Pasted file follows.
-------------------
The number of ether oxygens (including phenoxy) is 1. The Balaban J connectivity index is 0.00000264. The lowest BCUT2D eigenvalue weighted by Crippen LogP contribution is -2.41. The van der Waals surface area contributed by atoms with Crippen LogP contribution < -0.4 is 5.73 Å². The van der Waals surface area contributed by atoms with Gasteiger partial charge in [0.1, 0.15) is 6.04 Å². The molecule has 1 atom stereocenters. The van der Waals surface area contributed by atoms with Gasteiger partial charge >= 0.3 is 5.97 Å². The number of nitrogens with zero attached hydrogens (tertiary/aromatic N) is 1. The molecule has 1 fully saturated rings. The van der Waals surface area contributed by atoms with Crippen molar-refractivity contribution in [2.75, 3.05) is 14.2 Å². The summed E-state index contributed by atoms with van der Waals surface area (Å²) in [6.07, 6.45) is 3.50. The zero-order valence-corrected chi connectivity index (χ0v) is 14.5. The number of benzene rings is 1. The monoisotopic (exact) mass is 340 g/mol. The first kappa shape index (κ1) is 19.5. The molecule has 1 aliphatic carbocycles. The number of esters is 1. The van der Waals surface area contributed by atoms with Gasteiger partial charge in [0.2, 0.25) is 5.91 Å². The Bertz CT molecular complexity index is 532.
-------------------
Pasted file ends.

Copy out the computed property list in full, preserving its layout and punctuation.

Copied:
The number of ether oxygens (including phenoxy) is 1. The Balaban J connectivity index is 0.00000264. The lowest BCUT2D eigenvalue weighted by Crippen LogP contribution is -2.41. The van der Waals surface area contributed by atoms with Crippen LogP contribution < -0.4 is 5.73 Å². The van der Waals surface area contributed by atoms with Gasteiger partial charge in [0.1, 0.15) is 6.04 Å². The molecule has 1 atom stereocenters. The van der Waals surface area contributed by atoms with Gasteiger partial charge >= 0.3 is 5.97 Å². The number of nitrogens with zero attached hydrogens (tertiary/aromatic N) is 1. The molecule has 1 fully saturated rings. The van der Waals surface area contributed by atoms with Crippen molar-refractivity contribution in [2.75, 3.05) is 14.2 Å². The summed E-state index contributed by atoms with van der Waals surface area (Å²) in [6.07, 6.45) is 3.50. The zero-order valence-corrected chi connectivity index (χ0v) is 14.5. The number of benzene rings is 1. The monoisotopic (exact) mass is 340 g/mol. The first kappa shape index (κ1) is 19.5. The molecule has 1 aliphatic carbocycles. The number of esters is 1. The van der Waals surface area contributed by atoms with Gasteiger partial charge in [0.2, 0.25) is 5.91 Å². The Bertz CT molecular complexity index is 532.